The reason water matters so much is that irrigated farming is so productive. It occupies only one-fifth of the world’s farmland but contributes two-fifths of the world’s food output. Rice, the world’s  most important crop in terms of calories, is mostly irrigated, and is  especially sensitive to shortage of water, stopping growth at the first sign of getting dry.

Water problems will worsen both because irrigated areas will suffer disproportionately from the effects of climate change and because diets are shifting towards meat, which is “thirsty”. Arjen Hoekstra, of the University of Twente, says it takes 1,150-2,000 litres of water to produce 1kg of wheat, but about 16,000 litres of water for 1kg of beef. As more people eat more meat, rising demand by farmers will collide with contracting water supplies.

There are things farmers can do. Roughly a third of the water used in fields with ordinary gravity-fed irrigation is reckoned to be wasted  (more accurately, it recharges the aquifers without being taken up by  plants, which is not quite the same thing). Switching to drip-feed irrigation means that watering becomes more precise, cutting consumption per unit of output. Jain Irrigation, the largest drip-feed company in India, has shown the technology can work for smallholders, cutting their water usage by about 40%. Drip-feed irrigation also boosts overall yields because the plants are watered at the right time and get the right amounts.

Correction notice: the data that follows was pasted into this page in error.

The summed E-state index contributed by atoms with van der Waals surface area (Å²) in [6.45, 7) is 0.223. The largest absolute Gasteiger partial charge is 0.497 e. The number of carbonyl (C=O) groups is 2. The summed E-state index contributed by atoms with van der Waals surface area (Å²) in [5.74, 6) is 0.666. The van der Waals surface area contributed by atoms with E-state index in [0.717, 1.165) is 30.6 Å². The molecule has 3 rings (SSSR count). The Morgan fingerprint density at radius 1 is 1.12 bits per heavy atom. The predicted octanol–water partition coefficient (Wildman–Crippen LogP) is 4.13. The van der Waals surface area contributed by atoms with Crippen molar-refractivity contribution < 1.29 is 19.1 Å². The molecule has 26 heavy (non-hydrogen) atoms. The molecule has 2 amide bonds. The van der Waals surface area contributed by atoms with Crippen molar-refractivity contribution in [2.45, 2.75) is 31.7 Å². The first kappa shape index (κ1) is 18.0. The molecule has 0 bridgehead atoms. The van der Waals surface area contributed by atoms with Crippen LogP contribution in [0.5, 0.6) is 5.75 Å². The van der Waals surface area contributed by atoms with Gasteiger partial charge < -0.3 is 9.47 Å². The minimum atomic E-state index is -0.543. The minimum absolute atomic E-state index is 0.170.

Overall efficiency gains in the use of water could be large. Israel wastes only about a tenth of its water, and if everyone were equally  efficient, the world’s water problem would be much less pressing. Israel makes widespread use of low-volume irrigation such as drip-feed and micro-sprinklers, which is expensive. The FAO reckons that over the next 40 years irrigation will require cumulative investment of almost $1 trillion. That may be forthcoming eventually, but it won’t be soon.

No-till agriculture, an agronomic practice in which farmers do not plough up the land but leave part of the previous year’s crop on it,  also preserves water. The residue acts like a blanket, lowering the soil temperature by a degree or so in the tropics (and thus helping to combat the effects of global warming). It also prevents water run-off and reduces evaporation by 30-40%, reckons Patrick Wall of CIMMYT. As a bonus, adds Shivaji Pandey of the FAO, no-till and low-till farming sequester about 200kg of carbon per hectare per year. In parts of India, the time saved by not ploughing after harvest also makes it possible to grow an extra crop.